Russia says Arafat died of natural causes, not radiation poisoning
Russia says Arafat died of natural causes, not radiation poisoning

Yasser Arafat died of natural causes, not radiation poisoning, Russian scientists who examined his remains said on Thursday, but their findings were dismissed by Swiss experts as politically motivated.

The conclusions into the Palestinian leader's 2004 death dovetail with the findings of French investigators but differ from those of Swiss radiation experts who maintain he could have been poisoned.

The Palestinians have long suspected that Arafat was poisoned, with some pointing the finger directly at Israel.

"We have completed all the studies," Vladimir Uiba, head of Russia's Federal Medical-Biological Agency (FMBA), told reporters, adding "the person died a natural death and not from radiation".

Uiba said that his agency had not received any requests from the Palestinians to conduct a repeat examination, noting that " an expert evaluation was completed, and everyone agreed with us. Moreover, even the Swiss withdrew their statements and agreed, and the French confirmed our conclusions".

The director of the Lausanne Radiophysics Institute who examined the samples of Arafat's remains, immediately took issue with Uiba's statement, saying the position of the Swiss experts had remained the same.

Francois Bochud, criticized the Russian experts for not releasing their report, saying "our point of view has not changed, that's for sure" , stressing that "the Russians make claims without providing any data, without providing any scientific arguments, for me that is empty, a political declaration".

Bochud said the Swiss had not received a copy of the Russian study, and that Palestinian officials who had seen it said the results were similar to the Swiss data.

Bochud co-authored a report released in November that found high levels of polonium, up to 20 times the normal level, were found in samples taken from Arafat's body. The report said the findings were consistent with radioactive poisoning without saying conclusively Arafat's death was due to the polonium.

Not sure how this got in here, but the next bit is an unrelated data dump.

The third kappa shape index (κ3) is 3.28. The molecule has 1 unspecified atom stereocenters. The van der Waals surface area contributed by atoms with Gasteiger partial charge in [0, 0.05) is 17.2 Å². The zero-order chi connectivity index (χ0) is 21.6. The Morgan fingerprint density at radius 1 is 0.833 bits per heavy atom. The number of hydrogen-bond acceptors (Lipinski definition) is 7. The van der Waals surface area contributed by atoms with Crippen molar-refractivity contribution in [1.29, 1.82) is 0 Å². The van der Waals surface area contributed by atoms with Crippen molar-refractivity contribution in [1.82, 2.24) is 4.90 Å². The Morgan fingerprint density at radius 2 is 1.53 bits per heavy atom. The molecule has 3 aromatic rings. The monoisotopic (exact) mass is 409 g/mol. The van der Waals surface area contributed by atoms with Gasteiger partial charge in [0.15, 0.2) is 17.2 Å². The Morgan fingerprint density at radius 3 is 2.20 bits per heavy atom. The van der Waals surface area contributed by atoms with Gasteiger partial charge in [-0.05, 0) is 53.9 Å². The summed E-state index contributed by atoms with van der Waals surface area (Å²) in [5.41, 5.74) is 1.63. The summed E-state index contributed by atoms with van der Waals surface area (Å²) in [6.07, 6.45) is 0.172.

Spokesman for the Federal Medical-Biological Agency "Alexander Vlasov" told AFP the Russian experts had been tasked by the foreign ministry to carry out the investigation for the Palestinian authorities. He said it was up to the Palestinians to publish the report.

The Palestinian ambassador to Russia said the Palestinian authorities would press on with the probe.

Arafat remains were exhumed in November 2012, partly to investigate whether he had been poisoned with radioactive polonium, a suspicion that grew after the substance was used to assassinate Russian ex-spy and Kremlin critic Alexander Litvinenko in 2006.

Some 60 samples were taken and divided between Swiss and Russian investigators as well as a French team carrying out the probe at the request of Arafat's widow, Suha. The French have also ruled out radioactive poisoning.

Suha Arafat has told AFP that she was "completely convinced that the martyr Arafat didn't die a natural death".

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